Number 2 Company of the 1st Battalion Welsh Guards took part in Russia’s 65th Victory Parade in Moscow’s Red Square to celebrate the allied victory and the end of World War II.
The 71 Guardsmen were dressed in full ceremonial uniform with bearskins, and were accompanied on the parade by the Central Band of the Royal Air Force.
This is the first time there has been a British presence in the massive parade once known as the May Day Parade and renowned for showing the considerable military might of the former Soviet Union.
The Welsh Guards marched alongside more than 10,500 Russian troops and others from the United States and France.
The event also featured a 1,000-strong military band, 161 tanks and missiles and 127 aircraft.
Guardsman Ian Mundy said:
There is a sense of pride to be in this massive parade on Red Square. It seems that everyone is interested in us as well and I’m proud to be a part of that.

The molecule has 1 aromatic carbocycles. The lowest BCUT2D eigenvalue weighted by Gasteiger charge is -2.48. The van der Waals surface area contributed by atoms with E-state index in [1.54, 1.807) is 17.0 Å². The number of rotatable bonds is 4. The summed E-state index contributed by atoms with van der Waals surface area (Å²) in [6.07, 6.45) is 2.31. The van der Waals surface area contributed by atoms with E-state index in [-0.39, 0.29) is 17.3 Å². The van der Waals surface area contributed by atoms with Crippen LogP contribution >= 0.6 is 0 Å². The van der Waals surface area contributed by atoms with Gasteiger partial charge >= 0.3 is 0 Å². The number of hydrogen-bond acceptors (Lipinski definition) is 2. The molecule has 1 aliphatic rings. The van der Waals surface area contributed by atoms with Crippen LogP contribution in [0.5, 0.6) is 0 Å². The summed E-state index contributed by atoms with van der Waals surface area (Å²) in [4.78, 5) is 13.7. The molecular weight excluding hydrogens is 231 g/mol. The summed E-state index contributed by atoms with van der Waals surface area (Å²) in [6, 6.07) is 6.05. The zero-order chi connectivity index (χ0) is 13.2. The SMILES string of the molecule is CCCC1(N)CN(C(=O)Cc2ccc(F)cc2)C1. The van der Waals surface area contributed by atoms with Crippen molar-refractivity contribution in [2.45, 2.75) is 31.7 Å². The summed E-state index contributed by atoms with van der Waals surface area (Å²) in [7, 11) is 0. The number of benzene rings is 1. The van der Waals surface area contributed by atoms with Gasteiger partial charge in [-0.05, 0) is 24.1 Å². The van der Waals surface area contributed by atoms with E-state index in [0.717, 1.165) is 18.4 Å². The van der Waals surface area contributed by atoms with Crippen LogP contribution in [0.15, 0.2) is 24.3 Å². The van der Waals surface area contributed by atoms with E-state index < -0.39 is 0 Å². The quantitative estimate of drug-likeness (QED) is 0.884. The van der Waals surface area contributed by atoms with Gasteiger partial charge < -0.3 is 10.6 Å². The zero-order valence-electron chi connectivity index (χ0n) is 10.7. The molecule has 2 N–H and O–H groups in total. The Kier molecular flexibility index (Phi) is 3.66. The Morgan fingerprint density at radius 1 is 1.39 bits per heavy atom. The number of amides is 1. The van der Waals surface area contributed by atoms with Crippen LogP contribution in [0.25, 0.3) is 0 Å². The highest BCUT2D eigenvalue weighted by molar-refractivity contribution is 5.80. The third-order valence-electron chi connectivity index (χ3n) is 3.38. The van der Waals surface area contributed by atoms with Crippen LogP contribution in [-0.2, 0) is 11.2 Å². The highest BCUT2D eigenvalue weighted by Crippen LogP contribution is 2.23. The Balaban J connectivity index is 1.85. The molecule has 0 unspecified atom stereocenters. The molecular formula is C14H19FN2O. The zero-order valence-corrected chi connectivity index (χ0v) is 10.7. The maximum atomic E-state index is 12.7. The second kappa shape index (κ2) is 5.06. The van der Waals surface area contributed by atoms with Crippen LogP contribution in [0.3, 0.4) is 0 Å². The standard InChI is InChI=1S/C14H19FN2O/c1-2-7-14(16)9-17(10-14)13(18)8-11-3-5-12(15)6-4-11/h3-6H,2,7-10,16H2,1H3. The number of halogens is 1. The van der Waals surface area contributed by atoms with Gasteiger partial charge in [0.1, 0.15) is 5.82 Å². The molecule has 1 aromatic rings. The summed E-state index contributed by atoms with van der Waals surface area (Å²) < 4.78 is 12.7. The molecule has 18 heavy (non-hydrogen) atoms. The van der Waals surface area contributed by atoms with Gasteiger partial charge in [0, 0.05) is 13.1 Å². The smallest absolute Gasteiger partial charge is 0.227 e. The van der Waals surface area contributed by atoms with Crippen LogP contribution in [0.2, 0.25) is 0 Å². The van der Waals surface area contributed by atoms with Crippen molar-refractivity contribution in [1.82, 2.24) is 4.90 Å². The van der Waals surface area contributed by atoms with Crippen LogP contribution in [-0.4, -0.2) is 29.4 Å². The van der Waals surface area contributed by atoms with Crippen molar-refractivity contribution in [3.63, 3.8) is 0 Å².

Lance Corporal John Sanigar added:
It’s a brilliant place to be at the moment for the Army and the Welsh Guards.
The Welsh Guards, based in Lille Barracks, Aldershot, are spending a total of ten days in Russia staying in one of the capital’s military academies as guests of the Russian Army.
Marking Victory in Europe Day in Britain, The Prince of Wales led veterans in a VE Day service at the Cenotaph in London.
The Prince laid the first wreath at the foot of the Whitehall monument, followed by the three political leaders and the Chiefs of the Armed Forces.
Amongst the guests attending were Air Chief Marshal Sir Jock Stirrup, Head of the Armed Forces; Admiral Sir Mark Stanhope, the First Sea Lord; General Sir David Richards, Chief of the General Staff; and Air Chief Marshal Sir Stephen Dalton, Chief of the Air Staff.
About 2,000 veterans and active service members attended the events, along with ambassadors, religious and political figures and members of the public.
The Last Post was sounded and a one-minute silence was held to honour those who lost their lives.